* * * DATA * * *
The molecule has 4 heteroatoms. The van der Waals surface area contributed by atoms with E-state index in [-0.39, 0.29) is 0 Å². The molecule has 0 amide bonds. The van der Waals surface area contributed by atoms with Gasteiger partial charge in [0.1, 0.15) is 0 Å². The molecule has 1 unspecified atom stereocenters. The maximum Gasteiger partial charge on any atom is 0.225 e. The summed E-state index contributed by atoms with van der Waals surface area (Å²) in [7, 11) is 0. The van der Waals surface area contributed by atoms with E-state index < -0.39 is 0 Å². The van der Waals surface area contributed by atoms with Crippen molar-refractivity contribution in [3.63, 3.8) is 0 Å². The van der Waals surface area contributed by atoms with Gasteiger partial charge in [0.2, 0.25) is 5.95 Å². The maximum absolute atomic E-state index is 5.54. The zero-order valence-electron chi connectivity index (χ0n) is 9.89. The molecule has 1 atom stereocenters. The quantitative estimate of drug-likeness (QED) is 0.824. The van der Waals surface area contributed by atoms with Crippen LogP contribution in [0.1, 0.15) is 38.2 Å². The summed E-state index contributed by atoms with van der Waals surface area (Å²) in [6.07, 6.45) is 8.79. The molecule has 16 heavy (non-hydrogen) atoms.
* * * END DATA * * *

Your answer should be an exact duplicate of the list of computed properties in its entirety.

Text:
The molecule has 4 heteroatoms. The van der Waals surface area contributed by atoms with E-state index in [-0.39, 0.29) is 0 Å². The molecule has 0 amide bonds. The van der Waals surface area contributed by atoms with Gasteiger partial charge in [0.1, 0.15) is 0 Å². The molecule has 1 unspecified atom stereocenters. The maximum Gasteiger partial charge on any atom is 0.225 e. The summed E-state index contributed by atoms with van der Waals surface area (Å²) in [7, 11) is 0. The van der Waals surface area contributed by atoms with E-state index < -0.39 is 0 Å². The van der Waals surface area contributed by atoms with Crippen molar-refractivity contribution in [3.63, 3.8) is 0 Å². The van der Waals surface area contributed by atoms with Gasteiger partial charge in [0.2, 0.25) is 5.95 Å². The maximum absolute atomic E-state index is 5.54. The zero-order valence-electron chi connectivity index (χ0n) is 9.89. The molecule has 1 atom stereocenters. The quantitative estimate of drug-likeness (QED) is 0.824. The van der Waals surface area contributed by atoms with Crippen LogP contribution in [0.1, 0.15) is 38.2 Å². The summed E-state index contributed by atoms with van der Waals surface area (Å²) in [6.07, 6.45) is 8.79. The molecule has 16 heavy (non-hydrogen) atoms.